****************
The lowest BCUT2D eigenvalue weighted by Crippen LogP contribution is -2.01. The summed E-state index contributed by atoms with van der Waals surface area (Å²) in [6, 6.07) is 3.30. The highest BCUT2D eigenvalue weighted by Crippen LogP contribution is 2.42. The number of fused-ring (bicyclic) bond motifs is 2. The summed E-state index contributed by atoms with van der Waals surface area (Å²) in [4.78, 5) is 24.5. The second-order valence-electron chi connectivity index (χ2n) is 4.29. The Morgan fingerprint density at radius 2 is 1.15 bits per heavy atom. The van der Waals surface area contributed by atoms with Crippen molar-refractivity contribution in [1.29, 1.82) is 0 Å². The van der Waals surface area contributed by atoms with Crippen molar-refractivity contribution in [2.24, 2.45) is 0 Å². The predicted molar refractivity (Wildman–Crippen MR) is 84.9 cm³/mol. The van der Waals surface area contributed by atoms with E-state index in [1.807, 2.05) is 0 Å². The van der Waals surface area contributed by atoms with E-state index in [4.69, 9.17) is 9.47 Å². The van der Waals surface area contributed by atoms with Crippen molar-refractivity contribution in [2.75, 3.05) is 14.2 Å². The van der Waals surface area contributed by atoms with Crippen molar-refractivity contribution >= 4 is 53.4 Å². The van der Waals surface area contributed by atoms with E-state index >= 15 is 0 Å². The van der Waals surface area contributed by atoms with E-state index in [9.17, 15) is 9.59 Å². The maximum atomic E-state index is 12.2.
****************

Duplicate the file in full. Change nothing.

The lowest BCUT2D eigenvalue weighted by Crippen LogP contribution is -2.01. The summed E-state index contributed by atoms with van der Waals surface area (Å²) in [6, 6.07) is 3.30. The highest BCUT2D eigenvalue weighted by Crippen LogP contribution is 2.42. The number of fused-ring (bicyclic) bond motifs is 2. The summed E-state index contributed by atoms with van der Waals surface area (Å²) in [4.78, 5) is 24.5. The second-order valence-electron chi connectivity index (χ2n) is 4.29. The Morgan fingerprint density at radius 2 is 1.15 bits per heavy atom. The van der Waals surface area contributed by atoms with Crippen molar-refractivity contribution in [1.29, 1.82) is 0 Å². The van der Waals surface area contributed by atoms with Crippen molar-refractivity contribution in [2.24, 2.45) is 0 Å². The predicted molar refractivity (Wildman–Crippen MR) is 84.9 cm³/mol. The van der Waals surface area contributed by atoms with E-state index in [1.807, 2.05) is 0 Å². The van der Waals surface area contributed by atoms with E-state index in [4.69, 9.17) is 9.47 Å². The van der Waals surface area contributed by atoms with Crippen molar-refractivity contribution in [2.75, 3.05) is 14.2 Å². The van der Waals surface area contributed by atoms with Crippen molar-refractivity contribution >= 4 is 53.4 Å². The van der Waals surface area contributed by atoms with E-state index >= 15 is 0 Å². The van der Waals surface area contributed by atoms with E-state index in [9.17, 15) is 9.59 Å². The maximum atomic E-state index is 12.2.